Long live the queen!

In a hive, there is one and only one queen. She runs the colony and is the mother to all the bees (~60,000 per hive at peak) in the hive. A queen is the only sexually mature female in a colony (note the big booty in the pic…click to blow it up).  The bulk of a colony is comprised of sexually immature females which account for about 90% of the population.  The female worker bees, as they are called, protect the hive (they have the stingers and know how to use them), gather all of the nectar and pollen, raise all of the brood (baby bees) and generally clean up around the place (No, bees and humans are not alike).

Click the pic to enlarge.  The queen is obvious when enlarged

Aside from the females, about 10% of the hive is comprised of male drone bees.  Males are bigger in stature than females and have large eyes with which to see the queen.  Their only job is to mate with a virgin queen, should the need arise.  The big eyes come in handy because they must mount and mate with the queen in mid-flight.  More about that in a moment…but don’t think that a drones life is all that hot though.  In mid-fall, all of the drones are turned out to starve to death.  If they try to come back, the workers pull off their wings (and if necessary, their legs) and throw them out.  Males, you see, serve no purpose in the winter and only eat precious food (no, bees are nothing like humans…quit thinking that!)

So, how is a queen “made”?  A female larva is turned into a queen by getting the proper amount of royal jelly at the proper time in its larval stage. Basically, she gets a little extra protein when she is a worm and all the rest is downhill. Anyhow, a colony can sense the absence of a queen (i.e. she died or was killed), or a failing queen (too old, sick) and will prepare several new queens by giving extra royal jelly to several larva that they deem as appropriate. Typically the first hatched queen (21 days after the egg was laid) of those prepared by the colony will navigate the colony and sting to death any unhatched queens and the original queen that the colony deemed as not worthy.

So, the hive has one queen and she must be mated to properly do her work, that is, laying 1000-2000 eggs per day, every day except during the winter when she slows down. She mates with 10-20 male drones in the first week or so after she hatches. She’s easy I guess, as she goes out on the town and will mate with any males who can catch her…yup, they mate mid-flight. Once the male is..uh…done, he falls off of the queen leaving his…uh…equipment attached to the queen. Without his equipment, the male plummets to his death (I mean, seriously, why go on without it?  No. bees are nothing like humans..).  So, to be clear, the queen mates with 10-20 males midflight during the first week or so of her life. She never mates again so must store every bit of sperm that she will use to fertilize eggs for the rest of her life. So, here’s a riddle…which bees in the hive have brothers and sisters and a mother but no father? It’s not the white trash bees…give up? The male drones. Drones are created by the queen when she lays an unfertilized egg. It’s not by accident that she fertilizes or doesn’t fertilize eggs. She regulates the hive to ensure that there are the correct number of male drones and female worker bees as the season demands.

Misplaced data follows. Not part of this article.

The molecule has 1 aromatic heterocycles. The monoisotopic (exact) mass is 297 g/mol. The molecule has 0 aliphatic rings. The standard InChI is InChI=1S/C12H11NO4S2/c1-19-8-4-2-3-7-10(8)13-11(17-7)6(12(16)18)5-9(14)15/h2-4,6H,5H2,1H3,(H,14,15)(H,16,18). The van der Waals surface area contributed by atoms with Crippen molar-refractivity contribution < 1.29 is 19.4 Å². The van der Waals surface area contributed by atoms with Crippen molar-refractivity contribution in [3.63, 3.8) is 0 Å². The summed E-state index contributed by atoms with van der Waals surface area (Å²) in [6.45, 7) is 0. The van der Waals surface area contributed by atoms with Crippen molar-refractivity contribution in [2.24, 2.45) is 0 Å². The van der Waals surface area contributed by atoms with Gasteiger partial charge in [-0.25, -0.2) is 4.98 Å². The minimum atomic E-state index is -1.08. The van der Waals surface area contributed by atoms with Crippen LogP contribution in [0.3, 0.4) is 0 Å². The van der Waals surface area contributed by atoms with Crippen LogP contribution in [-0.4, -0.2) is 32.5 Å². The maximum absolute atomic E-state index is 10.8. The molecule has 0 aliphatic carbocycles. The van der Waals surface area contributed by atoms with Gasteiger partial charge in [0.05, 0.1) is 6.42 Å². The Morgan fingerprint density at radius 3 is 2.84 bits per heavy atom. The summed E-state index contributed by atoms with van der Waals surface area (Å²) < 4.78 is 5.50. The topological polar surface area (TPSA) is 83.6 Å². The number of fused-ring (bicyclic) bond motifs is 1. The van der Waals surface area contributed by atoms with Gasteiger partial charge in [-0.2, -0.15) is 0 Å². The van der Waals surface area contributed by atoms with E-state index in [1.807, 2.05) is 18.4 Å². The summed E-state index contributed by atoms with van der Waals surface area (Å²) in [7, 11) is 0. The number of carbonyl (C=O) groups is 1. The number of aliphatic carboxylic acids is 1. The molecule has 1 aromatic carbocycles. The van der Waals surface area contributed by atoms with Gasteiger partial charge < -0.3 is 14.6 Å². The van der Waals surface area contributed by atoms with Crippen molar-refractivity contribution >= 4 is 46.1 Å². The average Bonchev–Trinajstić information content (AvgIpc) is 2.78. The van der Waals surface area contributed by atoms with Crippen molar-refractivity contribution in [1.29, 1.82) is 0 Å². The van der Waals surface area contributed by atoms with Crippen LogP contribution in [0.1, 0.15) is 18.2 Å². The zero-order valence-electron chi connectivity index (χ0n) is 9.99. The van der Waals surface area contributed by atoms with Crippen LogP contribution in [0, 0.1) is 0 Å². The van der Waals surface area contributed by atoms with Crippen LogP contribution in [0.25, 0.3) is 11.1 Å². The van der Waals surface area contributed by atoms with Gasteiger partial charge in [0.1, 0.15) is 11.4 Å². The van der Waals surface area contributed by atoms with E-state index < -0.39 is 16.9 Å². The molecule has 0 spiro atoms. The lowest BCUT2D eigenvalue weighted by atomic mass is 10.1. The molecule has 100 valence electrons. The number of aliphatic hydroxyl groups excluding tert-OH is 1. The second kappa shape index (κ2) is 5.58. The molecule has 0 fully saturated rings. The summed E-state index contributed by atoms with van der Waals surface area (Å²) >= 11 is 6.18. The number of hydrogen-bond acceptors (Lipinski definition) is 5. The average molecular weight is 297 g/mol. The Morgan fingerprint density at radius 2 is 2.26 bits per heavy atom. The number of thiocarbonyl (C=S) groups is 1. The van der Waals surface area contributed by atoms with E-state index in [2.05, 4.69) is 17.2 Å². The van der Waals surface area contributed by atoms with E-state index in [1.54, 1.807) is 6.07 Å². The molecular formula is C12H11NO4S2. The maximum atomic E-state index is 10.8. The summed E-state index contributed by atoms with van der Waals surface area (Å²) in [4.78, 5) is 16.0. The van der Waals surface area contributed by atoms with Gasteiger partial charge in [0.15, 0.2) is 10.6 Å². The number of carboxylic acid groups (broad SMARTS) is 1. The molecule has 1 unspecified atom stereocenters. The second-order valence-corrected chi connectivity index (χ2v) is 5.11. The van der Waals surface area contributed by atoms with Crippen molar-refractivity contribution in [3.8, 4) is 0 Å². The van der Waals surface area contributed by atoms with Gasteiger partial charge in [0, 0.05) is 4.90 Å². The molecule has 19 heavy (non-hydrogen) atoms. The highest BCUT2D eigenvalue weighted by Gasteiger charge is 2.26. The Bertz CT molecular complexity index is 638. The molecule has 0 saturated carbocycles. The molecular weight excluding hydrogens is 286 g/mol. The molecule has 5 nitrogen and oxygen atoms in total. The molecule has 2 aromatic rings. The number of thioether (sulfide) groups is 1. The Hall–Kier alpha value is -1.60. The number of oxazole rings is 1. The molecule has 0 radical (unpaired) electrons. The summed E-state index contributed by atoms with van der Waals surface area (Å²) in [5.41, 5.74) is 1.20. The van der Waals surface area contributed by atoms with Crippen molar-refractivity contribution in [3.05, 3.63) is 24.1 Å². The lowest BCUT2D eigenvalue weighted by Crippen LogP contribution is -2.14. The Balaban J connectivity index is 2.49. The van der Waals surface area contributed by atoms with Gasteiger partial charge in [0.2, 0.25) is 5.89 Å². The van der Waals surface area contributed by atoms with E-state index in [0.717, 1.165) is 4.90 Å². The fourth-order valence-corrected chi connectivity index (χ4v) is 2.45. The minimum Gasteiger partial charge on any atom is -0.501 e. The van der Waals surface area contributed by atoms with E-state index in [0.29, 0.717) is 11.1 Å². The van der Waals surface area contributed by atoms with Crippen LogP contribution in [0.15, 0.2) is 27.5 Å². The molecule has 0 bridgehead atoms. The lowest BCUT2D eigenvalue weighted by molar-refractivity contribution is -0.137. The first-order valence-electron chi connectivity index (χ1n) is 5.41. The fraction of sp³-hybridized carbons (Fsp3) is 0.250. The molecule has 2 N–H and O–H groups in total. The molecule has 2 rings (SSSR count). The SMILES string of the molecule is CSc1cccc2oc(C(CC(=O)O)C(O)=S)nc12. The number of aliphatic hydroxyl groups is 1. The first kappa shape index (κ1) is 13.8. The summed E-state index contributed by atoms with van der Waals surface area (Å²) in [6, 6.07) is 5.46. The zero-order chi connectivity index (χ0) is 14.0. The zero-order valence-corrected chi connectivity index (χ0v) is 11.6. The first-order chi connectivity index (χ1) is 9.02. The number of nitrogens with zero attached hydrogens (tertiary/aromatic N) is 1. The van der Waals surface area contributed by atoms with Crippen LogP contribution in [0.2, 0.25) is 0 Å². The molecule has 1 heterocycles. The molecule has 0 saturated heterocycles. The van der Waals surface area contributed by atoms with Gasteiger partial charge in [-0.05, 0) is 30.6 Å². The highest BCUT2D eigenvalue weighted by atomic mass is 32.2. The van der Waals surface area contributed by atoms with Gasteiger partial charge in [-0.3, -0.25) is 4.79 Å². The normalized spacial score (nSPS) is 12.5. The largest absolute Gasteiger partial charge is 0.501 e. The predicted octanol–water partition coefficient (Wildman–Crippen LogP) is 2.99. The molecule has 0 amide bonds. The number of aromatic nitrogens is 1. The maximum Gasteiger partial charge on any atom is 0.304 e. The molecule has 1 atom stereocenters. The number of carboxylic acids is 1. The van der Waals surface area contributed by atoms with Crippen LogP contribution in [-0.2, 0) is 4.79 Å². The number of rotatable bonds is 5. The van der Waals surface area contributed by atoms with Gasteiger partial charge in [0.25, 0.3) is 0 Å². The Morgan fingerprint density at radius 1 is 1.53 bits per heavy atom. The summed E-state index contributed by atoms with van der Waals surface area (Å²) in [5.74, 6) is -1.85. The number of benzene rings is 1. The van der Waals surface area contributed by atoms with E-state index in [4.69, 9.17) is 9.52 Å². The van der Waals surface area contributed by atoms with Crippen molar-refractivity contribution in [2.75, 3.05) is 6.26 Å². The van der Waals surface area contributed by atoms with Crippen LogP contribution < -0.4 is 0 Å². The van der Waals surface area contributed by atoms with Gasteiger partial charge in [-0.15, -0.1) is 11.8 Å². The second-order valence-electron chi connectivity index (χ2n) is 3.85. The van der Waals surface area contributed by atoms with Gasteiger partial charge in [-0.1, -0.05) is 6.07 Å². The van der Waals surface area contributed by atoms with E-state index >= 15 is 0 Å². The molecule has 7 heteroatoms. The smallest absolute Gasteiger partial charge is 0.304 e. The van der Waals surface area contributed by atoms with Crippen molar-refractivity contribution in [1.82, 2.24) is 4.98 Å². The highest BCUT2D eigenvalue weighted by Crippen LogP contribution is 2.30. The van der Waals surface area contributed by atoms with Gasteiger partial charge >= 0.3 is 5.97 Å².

So, all this information is to tell you that the queen is the life of the hive. Without her, the hive will die if a new queen cannot be made. Beekeepers are very careful to select good queens to ensure their hygenic tendencies, their temperament, their resistance to disease and in general, how they roll. I always check my hives to find a queen or evidence of a queen (i.e. eggs…they only stay eggs for 3 days).

15 thoughts on “Long live the queen!

  1. Thanks for this post warren. You have quite the captive audience on anything bee related I think. I know my dad’s gonna love it! 🙂

    farm mom’s last blog post..Seed Swap

  2. FM – your dad is who made me decide to do some posts!

    tipper – thanks…more to come (Hope you aren’t bored!)

    freckles – there is so much more to tell too…

    ETW – sort of…nectar is collected at the source into a honey stomach (not the food stomach). When bees get back to the hive, they move the nectar from the honey stomach to the honeycomb.

    Capri Kel – you would not believe how busy a hive truly is too. It’s amazing!

    Caprilis – yup..the size of the body helps but the size of the eyes is a dead give away…you’d have to see them to really understand but unfortunately, there are no drones yet!

    the inadvertent farmer – thanks…I hope you don’t get bored…I have more to come

    Kris – yeah…but it is a cool opportunity for the kids…drones don’t have stingers so the kids go and collect them and let them crawl all over…it’s educational.

    GW – it depends on what you mean…when I think about it and know there is bad wind coming, I get straps and run them around the hive and through the cement blocks where mine rest..that holds it all together. If you are asking about wind blowing into a hive and causing a draft, the bees take care of that. They make propolis which is a sticky stuff they use like caulking. Every hole gets patched. You can see propolis on my fingers in the post on Monday.

    Paul U – They will work flowers and trees, anything that blooms. Most trees bloom, even though most folks never see the blooms. Anyhow, they will also travel up to 3-5 miles in any direction for food. Almost anyone can keep bees in that case

  3. Getting caught up on your posts – love the info on the bees! Have googleshared and twittered the post. Good stuff.

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